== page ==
Trends: AI in print – opportunities, potential and challenges

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The printing industry has been undergoing constant change for as long as there has been a printing industry – whether it’s more powerful machines, new printing processes or new distribution channels. With artificial intelligence, the signs are now once again pointing to change, as the question of whether AI should be used in the printing industry has long since given way to the question of how. Kirsten Hommelhoff, Managing Director of the Bundesverband Druck und Medien (German Printing and Media Industries Federation), spoke about the various aspects and potential of AI in the printing industry at the OPS 2024.

“The reputation of print, structural change, the shortage of skilled workers and other challenges – and now AI! Yes. And it’s worth looking at AI from different angles,” said Kirsten Hommelhoff in her keynote speech “AI – a booster for an industry in transition” at the start of the second day of the Online Print Symposium. She has been the Managing Director of the Bundesverband Druck und Medien e.V. since 1 January 2024 and is therefore co-organizer of the annual online print event. The lawyer’s presentation was therefore of particular interest.

It was clearly structured, raised cognitive, legal and ethical questions and examined the technological leap of artificial intelligence, which is once again challenging the industry’s ability to change, from different angles. “If you want to remain competitive, you have to come to terms with AI,” said Kirsten Hommelhoff, “because AI starts at a young age. Everyone will use AI and we need to pay attention to which activities may shift to the customer side.” She was thinking, for example, of image processing, image generation or layout design. But a lot will also change within the industry. The keywords here were colour management, preflighting and data correction, impositioning, makeready time optimization in printing and finishing, preventive maintenance, quality assurance and so on – not to mention marketing and sales.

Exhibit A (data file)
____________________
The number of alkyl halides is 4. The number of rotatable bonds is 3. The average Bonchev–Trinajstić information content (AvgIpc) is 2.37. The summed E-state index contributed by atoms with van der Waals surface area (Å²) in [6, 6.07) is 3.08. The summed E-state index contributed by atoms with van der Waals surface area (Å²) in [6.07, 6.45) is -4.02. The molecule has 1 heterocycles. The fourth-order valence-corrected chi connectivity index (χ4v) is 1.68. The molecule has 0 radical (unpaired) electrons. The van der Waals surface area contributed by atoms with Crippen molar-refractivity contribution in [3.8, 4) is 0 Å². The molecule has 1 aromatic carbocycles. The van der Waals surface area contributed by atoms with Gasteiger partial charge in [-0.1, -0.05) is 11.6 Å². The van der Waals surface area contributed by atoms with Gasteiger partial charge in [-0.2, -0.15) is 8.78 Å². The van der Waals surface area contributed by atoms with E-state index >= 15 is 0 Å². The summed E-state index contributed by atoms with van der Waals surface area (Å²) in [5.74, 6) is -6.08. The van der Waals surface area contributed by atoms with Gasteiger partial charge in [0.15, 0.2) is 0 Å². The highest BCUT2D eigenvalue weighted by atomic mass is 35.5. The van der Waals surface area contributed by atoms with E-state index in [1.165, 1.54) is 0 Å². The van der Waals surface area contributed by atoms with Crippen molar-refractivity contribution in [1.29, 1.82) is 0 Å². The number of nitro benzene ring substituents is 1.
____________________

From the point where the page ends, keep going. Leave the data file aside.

AI as a solution to the shortage of skilled workers?

“The world of work will change. But I don’t see AI reducing the shortage of skilled workers,” she made it unmistakably clear. Industry-specific knowledge will still be needed. “New organizational structures will be required and roles will change. It will become clear that we need more generalists and fewer specialists,” explained Kirsten Hommelhoff, pointing out that lifelong learning will not become obsolete as a result of AI. Intelligent prompting, creativity techniques and the responsible use of AI must be learned.

Lady Justice sends her regards

“From today’s perspective, artificial intelligence is a black box and at the same time omnipresent. That’s why trust is important when dealing with the technology,” Kirsten Hommelhoff opened her explanation of the legal situation and immediately defended the EU’s AI Act against possible criticism. “The AI Act does not want to regulate the technology, but the applications. 85% are risk-free, but high-risk AI requires a conformity check,” she explained. She also advocated introducing AI guidelines for employees within your own company and involving the works council at the same time.

After all, dealing with AI requires clear rules. Questions such as “Who owns which data – and who is allowed to do what with which data?” are still largely unresolved, but should soon be put on a firm footing in order to achieve transparency. “Transparency takes the fear out of employees and customers,” said Kirsten Hommelhoff and concluded: “AI is a huge opportunity, AI is here to stay – but it is a challenge.” She urgently advised people to take a close look at the topic, but not to ignore it. Especially because – as with many innovations – the short-term effects are overestimated and the long-term effects tend to be underestimated.    

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Trends: AI in print - opportunities, potential and challenges
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Trends: AI in print - opportunities, potential and challenges
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The printing industry has been undergoing constant change for as long as there has been a printing industry - whether it's more powerful machines, new printing processes or new distribution channels. With artificial intelligence, the signs are now once again pointing to change, as the question of whether AI should be used in the printing industry has long since given way to the question of how. Kirsten Hommelhoff, Managing Director of the Bundesverband Druck und Medien (German Printing and Media Industries Federation), spoke about the various aspects and potential of AI in the printing industry at the OPS 2024.
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Beyond-print.net

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